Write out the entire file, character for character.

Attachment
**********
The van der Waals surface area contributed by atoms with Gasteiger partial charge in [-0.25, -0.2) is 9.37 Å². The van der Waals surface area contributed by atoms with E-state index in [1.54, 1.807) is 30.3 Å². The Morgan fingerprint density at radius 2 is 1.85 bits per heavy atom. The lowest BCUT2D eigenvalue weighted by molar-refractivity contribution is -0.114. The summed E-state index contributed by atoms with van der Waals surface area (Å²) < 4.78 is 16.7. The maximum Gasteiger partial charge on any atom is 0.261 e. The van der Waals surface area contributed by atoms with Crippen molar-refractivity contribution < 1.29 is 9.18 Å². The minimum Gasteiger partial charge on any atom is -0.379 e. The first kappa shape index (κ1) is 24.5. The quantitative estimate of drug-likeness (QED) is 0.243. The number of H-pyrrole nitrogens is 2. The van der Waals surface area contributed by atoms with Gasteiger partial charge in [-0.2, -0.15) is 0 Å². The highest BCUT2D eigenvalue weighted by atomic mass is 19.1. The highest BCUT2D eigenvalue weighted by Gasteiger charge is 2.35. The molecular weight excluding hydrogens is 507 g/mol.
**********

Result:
The van der Waals surface area contributed by atoms with Gasteiger partial charge in [-0.25, -0.2) is 9.37 Å². The van der Waals surface area contributed by atoms with E-state index in [1.54, 1.807) is 30.3 Å². The Morgan fingerprint density at radius 2 is 1.85 bits per heavy atom. The lowest BCUT2D eigenvalue weighted by molar-refractivity contribution is -0.114. The summed E-state index contributed by atoms with van der Waals surface area (Å²) < 4.78 is 16.7. The maximum Gasteiger partial charge on any atom is 0.261 e. The van der Waals surface area contributed by atoms with Crippen molar-refractivity contribution < 1.29 is 9.18 Å². The minimum Gasteiger partial charge on any atom is -0.379 e. The first kappa shape index (κ1) is 24.5. The quantitative estimate of drug-likeness (QED) is 0.243. The number of H-pyrrole nitrogens is 2. The van der Waals surface area contributed by atoms with Gasteiger partial charge in [-0.2, -0.15) is 0 Å². The highest BCUT2D eigenvalue weighted by atomic mass is 19.1. The highest BCUT2D eigenvalue weighted by Gasteiger charge is 2.35. The molecular weight excluding hydrogens is 507 g/mol.